Peanut allergy affects approximately 1% of the US population. Although there are numerous ongoing studies regarding potential therapies for peanut allergy, current management of established peanut allergy is based on peanut avoidance and treatment of accidental ingestions with epinephrine. Given the limited treatment options, prevention of peanut allergy is of utmost importance.
Previous food allergy guidelines from the late 1990s and early 2000s recommended delaying the introduction of peanut to a child until 3 years of age. Over time, more and more research showed earlier introduction of peanut may actually decrease the risk of allergy. In February 2015, the Learning Early About Peanut Allergy (LEAP) study demonstrated that the introduction of peanut between 4-11 months of age in a high risk population (infants with severe eczema and/or egg allergy) dramatically decreased the risk of developing peanut allergy compared to late introduction at five years of age. This landmark study, along with numerous other similar studies supporting the same concept, has led to a reversal in food allergy guidelines.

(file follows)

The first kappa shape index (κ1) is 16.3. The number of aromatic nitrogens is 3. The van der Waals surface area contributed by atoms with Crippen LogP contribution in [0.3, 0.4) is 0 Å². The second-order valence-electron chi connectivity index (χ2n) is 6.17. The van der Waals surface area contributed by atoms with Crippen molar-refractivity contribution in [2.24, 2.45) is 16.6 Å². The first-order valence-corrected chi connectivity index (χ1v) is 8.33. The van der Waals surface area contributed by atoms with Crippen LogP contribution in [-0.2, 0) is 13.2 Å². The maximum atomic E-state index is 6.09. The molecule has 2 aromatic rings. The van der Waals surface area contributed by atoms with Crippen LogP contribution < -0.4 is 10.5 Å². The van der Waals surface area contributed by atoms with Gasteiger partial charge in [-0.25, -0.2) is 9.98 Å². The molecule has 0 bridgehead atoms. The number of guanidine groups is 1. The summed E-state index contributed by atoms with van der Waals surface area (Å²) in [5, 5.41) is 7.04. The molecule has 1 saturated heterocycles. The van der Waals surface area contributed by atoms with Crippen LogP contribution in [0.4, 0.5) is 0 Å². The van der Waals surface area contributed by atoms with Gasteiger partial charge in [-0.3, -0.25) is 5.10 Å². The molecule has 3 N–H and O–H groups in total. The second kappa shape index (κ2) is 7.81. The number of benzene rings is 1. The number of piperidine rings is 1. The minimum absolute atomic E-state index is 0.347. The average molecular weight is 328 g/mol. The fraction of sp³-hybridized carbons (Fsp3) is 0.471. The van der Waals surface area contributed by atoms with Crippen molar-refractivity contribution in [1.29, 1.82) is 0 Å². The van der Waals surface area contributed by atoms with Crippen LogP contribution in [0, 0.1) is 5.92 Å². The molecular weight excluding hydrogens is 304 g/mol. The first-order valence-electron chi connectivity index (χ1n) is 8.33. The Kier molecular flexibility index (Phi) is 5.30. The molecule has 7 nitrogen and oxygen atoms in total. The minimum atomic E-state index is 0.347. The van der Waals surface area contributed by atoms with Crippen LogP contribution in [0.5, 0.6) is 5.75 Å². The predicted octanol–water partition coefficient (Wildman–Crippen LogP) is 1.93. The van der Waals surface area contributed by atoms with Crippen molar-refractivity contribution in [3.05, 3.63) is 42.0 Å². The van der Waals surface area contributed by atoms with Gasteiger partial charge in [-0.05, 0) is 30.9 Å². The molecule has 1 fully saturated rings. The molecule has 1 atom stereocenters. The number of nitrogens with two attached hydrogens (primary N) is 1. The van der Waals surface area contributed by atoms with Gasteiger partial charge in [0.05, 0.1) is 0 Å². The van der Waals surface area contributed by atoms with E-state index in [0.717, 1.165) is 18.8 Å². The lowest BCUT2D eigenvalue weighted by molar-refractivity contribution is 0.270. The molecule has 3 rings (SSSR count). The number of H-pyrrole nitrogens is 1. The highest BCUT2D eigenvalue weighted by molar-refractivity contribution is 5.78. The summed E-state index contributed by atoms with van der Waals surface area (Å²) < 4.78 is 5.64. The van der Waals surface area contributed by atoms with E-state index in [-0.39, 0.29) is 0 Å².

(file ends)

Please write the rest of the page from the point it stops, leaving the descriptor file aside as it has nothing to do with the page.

Last week, the National Institute of Allergy and Infectious Diseases (NIAID), along with several other groups, published the first guidelines on the prevention of peanut allergy in the Unites States. The most recent guidelines are a significant change from the previous versions, and encourage peanuts to be introduced into an infant’s diet as early as 4-6 months of age. Early introduction can “train” the immune system to become tolerant to the food, rather than allergic.
The new guidelines can be summarized as follows:
Children at low risk for peanut allergy, as defined by no history of eczema or egg allergy, can be given peanuts at home whenever the parents wish, but ideally by 6 months of age. This applies to the majority of children in the US. Remember that children this young should never be given whole peanuts due to the risk of choking, so instead should be given peanut butter, peanut powder, or peanut-based snacks like Bamba.
Children at moderate risk for developing peanut allergy, as defined by those with mild to moderate eczema, can also be given peanuts at home, without the help of their pediatrician or allergist.
Children at high risk for peanut allergy, as defined by those with egg allergy or severe eczema, should be evaluated between 4-6 months of age by an allergist specializing in food allergy. Based on a thorough evaluation, the allergist can decide the best way to introduce peanut into the diet of these high risk infants.
These new guidelines provide tremendous hope that the majority of peanut allergy can be prevented before it develops.
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